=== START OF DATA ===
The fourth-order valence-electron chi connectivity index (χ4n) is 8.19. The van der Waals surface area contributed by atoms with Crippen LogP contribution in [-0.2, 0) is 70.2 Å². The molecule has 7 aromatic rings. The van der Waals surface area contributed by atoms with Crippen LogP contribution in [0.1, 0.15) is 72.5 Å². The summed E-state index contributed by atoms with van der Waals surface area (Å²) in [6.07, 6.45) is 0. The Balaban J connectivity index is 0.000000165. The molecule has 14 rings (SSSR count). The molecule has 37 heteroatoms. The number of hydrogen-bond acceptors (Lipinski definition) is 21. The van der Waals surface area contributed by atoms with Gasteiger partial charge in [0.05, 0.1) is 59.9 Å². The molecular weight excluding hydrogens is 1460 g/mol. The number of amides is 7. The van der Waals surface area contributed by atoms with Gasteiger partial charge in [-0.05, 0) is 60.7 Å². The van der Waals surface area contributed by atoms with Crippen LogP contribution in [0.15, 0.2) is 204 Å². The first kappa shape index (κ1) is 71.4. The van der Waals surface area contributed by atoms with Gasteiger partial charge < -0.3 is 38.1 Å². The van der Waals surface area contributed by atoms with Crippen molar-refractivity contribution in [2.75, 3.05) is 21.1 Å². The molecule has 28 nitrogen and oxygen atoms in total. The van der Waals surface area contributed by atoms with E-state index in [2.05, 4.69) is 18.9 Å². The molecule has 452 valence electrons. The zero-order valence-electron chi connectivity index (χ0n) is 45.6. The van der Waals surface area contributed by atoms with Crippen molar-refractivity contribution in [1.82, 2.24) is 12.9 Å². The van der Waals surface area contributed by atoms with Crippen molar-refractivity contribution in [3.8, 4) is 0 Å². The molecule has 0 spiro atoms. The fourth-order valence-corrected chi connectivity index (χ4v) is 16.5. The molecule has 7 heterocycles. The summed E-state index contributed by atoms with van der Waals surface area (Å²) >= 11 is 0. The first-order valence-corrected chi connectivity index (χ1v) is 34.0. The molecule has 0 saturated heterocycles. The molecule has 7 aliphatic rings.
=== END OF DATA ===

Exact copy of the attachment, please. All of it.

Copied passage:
The fourth-order valence-electron chi connectivity index (χ4n) is 8.19. The van der Waals surface area contributed by atoms with Crippen LogP contribution in [-0.2, 0) is 70.2 Å². The molecule has 7 aromatic rings. The van der Waals surface area contributed by atoms with Crippen LogP contribution in [0.1, 0.15) is 72.5 Å². The summed E-state index contributed by atoms with van der Waals surface area (Å²) in [6.07, 6.45) is 0. The Balaban J connectivity index is 0.000000165. The molecule has 14 rings (SSSR count). The molecule has 37 heteroatoms. The number of hydrogen-bond acceptors (Lipinski definition) is 21. The van der Waals surface area contributed by atoms with Gasteiger partial charge in [0.05, 0.1) is 59.9 Å². The molecular weight excluding hydrogens is 1460 g/mol. The number of amides is 7. The van der Waals surface area contributed by atoms with Gasteiger partial charge in [-0.05, 0) is 60.7 Å². The van der Waals surface area contributed by atoms with Crippen LogP contribution in [0.15, 0.2) is 204 Å². The first kappa shape index (κ1) is 71.4. The van der Waals surface area contributed by atoms with Gasteiger partial charge < -0.3 is 38.1 Å². The van der Waals surface area contributed by atoms with Crippen molar-refractivity contribution in [2.75, 3.05) is 21.1 Å². The molecule has 28 nitrogen and oxygen atoms in total. The van der Waals surface area contributed by atoms with E-state index in [2.05, 4.69) is 18.9 Å². The molecule has 452 valence electrons. The zero-order valence-electron chi connectivity index (χ0n) is 45.6. The van der Waals surface area contributed by atoms with Crippen molar-refractivity contribution in [1.82, 2.24) is 12.9 Å². The van der Waals surface area contributed by atoms with Crippen molar-refractivity contribution in [3.8, 4) is 0 Å². The molecule has 0 spiro atoms. The fourth-order valence-corrected chi connectivity index (χ4v) is 16.5. The molecule has 7 heterocycles. The summed E-state index contributed by atoms with van der Waals surface area (Å²) >= 11 is 0. The first-order valence-corrected chi connectivity index (χ1v) is 34.0. The molecule has 0 saturated heterocycles. The molecule has 7 aliphatic rings.